Technical Abstract: To support the eVTOL industry and quiet propulsion efforts within the Air Force and the DoD in general, Techsburg will lead a team to develop and mature a low-noise propeller design suitable for near-term commercial use across a range of sizes and thrust classes.
Overview: During this Phase I, show feasibility to provide a mature, certified, commercial off-the-shelf family of scalable low-noise propellers for eVTOL airframe companies and the Air Force Agility Prime program and USAF Propulsion Directorate.
Technical Merit: Following a decade of low-noise propulsion research, acoustic design tool development, and experimental validation of both basic and advanced propulsion concepts for both forward and hovering flight, Techsburg will design a family of quiet and efficient propellers based on an optimal combination of performance and high-TRL features.
Team: Techsburg – Advanced modeling (PowerFLOW, CHARM, CFD, FEA, custom tools, Industrial DoD suppliers and propeller OEMs)
AVEC – World class expertise in acoustic modeling, measurements, and data reduction
Virginia Tech Aerospace and Ocean Engineering – Deep expertise in propulsion aeroacoustics and measurement techniques
Commercialization: Provide technically mature propeller hardware to eVTOL aircraft clients, DoD suppliers, and DoD programs by partnering with Rotating Composite Technologies during Phase II and beyond.
Topic focus areas addressed: Novel acoustic techniques, Advanced aircraft manufacturing, Aircraft design and analysis tools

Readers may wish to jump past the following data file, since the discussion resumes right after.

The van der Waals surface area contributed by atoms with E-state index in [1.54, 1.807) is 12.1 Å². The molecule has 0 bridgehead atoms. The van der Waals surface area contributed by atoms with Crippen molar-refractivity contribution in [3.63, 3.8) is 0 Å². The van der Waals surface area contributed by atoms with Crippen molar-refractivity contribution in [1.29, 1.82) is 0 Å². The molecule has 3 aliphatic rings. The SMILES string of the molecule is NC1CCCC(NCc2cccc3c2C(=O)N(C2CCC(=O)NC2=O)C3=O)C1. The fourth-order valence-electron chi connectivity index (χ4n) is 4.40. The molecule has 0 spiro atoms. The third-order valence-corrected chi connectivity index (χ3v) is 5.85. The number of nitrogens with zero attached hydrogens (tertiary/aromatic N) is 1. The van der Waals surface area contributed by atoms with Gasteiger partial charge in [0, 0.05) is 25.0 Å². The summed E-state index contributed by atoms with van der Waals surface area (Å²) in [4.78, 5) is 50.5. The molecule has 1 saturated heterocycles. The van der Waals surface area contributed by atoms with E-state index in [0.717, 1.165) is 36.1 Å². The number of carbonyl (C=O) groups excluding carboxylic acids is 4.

An experimental investigation of the effect of inlet flow conditions and improved geometries on the performance of modern axial exhaust diffusers of gas turbines has been completed. As the first of a two-part series, this article concentrates on characterizing diffuser sensitivity to parametric variations in internal geometry and inlet flow conditions. Full-factorial experiments were carried out on five parameters including the inlet Mach distribution, shape of the support struts, shape of the oil-drain strut, diffuser hade angle, and the hubcap configuration. To enable an efficient sweep of the design space, experiments were performed in this initial study at a down-scaled turbine exit Reynolds number (Re_H roughly 3% of the value for an H-class diffuser) and at a full-scale turbine exit Mach number. The study was accomplished in a continuous, cold-flow wind tunnel circuit, and tailored distributions of Mach number, swirl velocity, and radial velocity derived from on-design conditions of an industry diffuser were generated. Measurements included 5-hole probe traverses at planes of interest. Diffuser performance was most sensitive to the inlet Mach distribution with losses of 0.081 points of pressure recovery due to a non-uniform Mach distribution with higher velocity near the hub versus a uniform one. Detailed comparisons of axial flow variation for a top-performing configuration versus related configurations shed physical insight regarding the evolution of kinetic energy distortion into viscous loss in the wake, as well as highlight the benefit of uniform inlet profiles in practice despite the lower theoretical recovery of such cases. The results presented here isolate the inlet flow distribution as a parameter of high interest for further study which is carried out for both on- and off-design conditions in the companion article soon to be published.